Homeowners southwest of Jackson Hole Airport who may have polyfluoroalkyl substances (PFAS) in their drinking water have been given specifications they must meet in order to be eligible for a reimbursed water filter.
Currently, only some residents are eligible for free water filtration systems through the airport, including those who live most immediately adjacent and anyone whose well water shows evidence of PFAS above the U.S. Environmental Protection Agency’s lifetime health advisory level of 70 parts per trillion.
Meeting last Friday, the airport’s board of directors established a reimbursement policy for more distant airport neighbors who are proactively installing water filters ahead of receiving test results.
Specifically, the airport board instructed its neighbors to go with “point of entry treatment”-style water filtration systems that are certified to remove the manmade chemicals, which are found in household goods and, in this case, leached into the groundwater after being introduced by a type of aviation firefighting foam used during training exercises.
Reimbursement would be capped at what the airport is paying to install complimentary systems at properties nearest the airport and at households whose water tests above the EPA’s advisory level.
To qualify for repayment, residents also need to keep all receipts and invoices and allow airport staff access to the system. They must also install the same make and model of water filter the airport is purchasing in order to receive maintenance on the airport’s dime.
The reimbursement policy applies to homeowners whose property falls within the “phase 2” and “phase 3” testing areas the airport has designated, located northeast of the Snake River and Gros Ventre River confluence.
The extent of the PFAS plume in the groundwater west of the airport is currently unknown.
Initially, the airport offered free testing for the nearest 45 homes, finding detectable PFAS in the vast majority of them, and conducted some additional testing on an as-requested basis. Only one of those residences in this “phase one” area had tap water with PFAS levels above the EPA’s recommended limit.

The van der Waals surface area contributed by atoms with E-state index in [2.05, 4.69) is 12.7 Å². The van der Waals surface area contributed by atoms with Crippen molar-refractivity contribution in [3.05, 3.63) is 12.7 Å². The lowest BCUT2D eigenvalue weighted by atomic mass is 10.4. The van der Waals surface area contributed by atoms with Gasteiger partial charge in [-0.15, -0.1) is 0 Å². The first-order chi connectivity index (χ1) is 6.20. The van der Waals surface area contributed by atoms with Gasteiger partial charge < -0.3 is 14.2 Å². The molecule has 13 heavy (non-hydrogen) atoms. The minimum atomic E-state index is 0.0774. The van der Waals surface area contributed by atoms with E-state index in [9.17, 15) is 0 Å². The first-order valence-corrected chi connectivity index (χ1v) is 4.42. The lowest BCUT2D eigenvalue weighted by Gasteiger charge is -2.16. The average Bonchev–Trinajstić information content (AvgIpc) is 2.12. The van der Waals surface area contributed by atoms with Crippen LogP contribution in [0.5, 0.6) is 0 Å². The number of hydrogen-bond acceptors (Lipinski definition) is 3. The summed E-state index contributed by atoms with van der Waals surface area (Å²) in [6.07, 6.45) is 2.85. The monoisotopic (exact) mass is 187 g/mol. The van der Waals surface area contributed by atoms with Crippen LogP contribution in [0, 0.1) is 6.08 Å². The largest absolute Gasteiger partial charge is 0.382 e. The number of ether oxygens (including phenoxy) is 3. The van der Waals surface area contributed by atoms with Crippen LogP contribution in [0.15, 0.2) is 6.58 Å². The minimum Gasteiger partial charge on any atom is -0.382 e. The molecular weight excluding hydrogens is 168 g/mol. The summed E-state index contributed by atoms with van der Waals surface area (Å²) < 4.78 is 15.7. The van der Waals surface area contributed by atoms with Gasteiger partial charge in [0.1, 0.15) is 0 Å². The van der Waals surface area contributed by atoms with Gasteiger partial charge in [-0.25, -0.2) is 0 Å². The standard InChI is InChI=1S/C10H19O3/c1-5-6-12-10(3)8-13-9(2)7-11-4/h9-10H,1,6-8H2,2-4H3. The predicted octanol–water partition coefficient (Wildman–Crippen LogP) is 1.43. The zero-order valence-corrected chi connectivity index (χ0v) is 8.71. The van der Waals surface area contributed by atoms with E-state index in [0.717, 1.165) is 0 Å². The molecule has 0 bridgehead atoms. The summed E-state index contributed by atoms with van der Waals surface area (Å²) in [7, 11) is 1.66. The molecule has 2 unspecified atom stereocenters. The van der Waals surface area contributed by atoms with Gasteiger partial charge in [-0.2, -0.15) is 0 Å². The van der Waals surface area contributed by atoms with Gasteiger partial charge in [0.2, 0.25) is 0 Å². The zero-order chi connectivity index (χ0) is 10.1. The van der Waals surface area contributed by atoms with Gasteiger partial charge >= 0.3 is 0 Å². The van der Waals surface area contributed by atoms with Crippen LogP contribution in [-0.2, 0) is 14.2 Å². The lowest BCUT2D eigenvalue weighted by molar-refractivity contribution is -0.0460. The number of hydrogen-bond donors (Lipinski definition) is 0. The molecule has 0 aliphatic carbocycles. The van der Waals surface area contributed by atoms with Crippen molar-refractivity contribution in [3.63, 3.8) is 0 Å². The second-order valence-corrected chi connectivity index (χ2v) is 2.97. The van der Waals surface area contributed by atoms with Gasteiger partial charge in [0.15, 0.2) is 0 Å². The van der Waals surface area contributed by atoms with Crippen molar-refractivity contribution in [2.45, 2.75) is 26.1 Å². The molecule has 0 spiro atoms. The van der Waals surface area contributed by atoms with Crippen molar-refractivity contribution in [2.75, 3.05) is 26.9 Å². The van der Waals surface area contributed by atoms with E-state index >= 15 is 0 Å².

In November, the airport board agreed to fund 144 additional tests to better define the scope of the pollutants, sometimes called “forever chemicals,” that are migrating underground.
The federal government does not yet regulate PFAS, though the EPA is developing an action plan for the substances, which are found in such everyday items as Teflon and are considered an emerging health hazard.
Seven states have developed more stringent standards than the EPA. The airport’s board and staff are further analyzing the science and awaiting more water test results before making the call of whether to pay for water filters at residences where tap water has less PFAS than the federal standard.
“The decision as to whether such systems will be installed at Airport expense on wells which test at some level below 70 [parts per trillion] for PFAS will be made by the Airport Board in consultation with the Wyoming Department of Environmental Quality and the Teton County Health Department,” the airport’s policy states.
Direct any questions about the airport’s policy to Meg Jenkins at 699-4387 or email@example.com.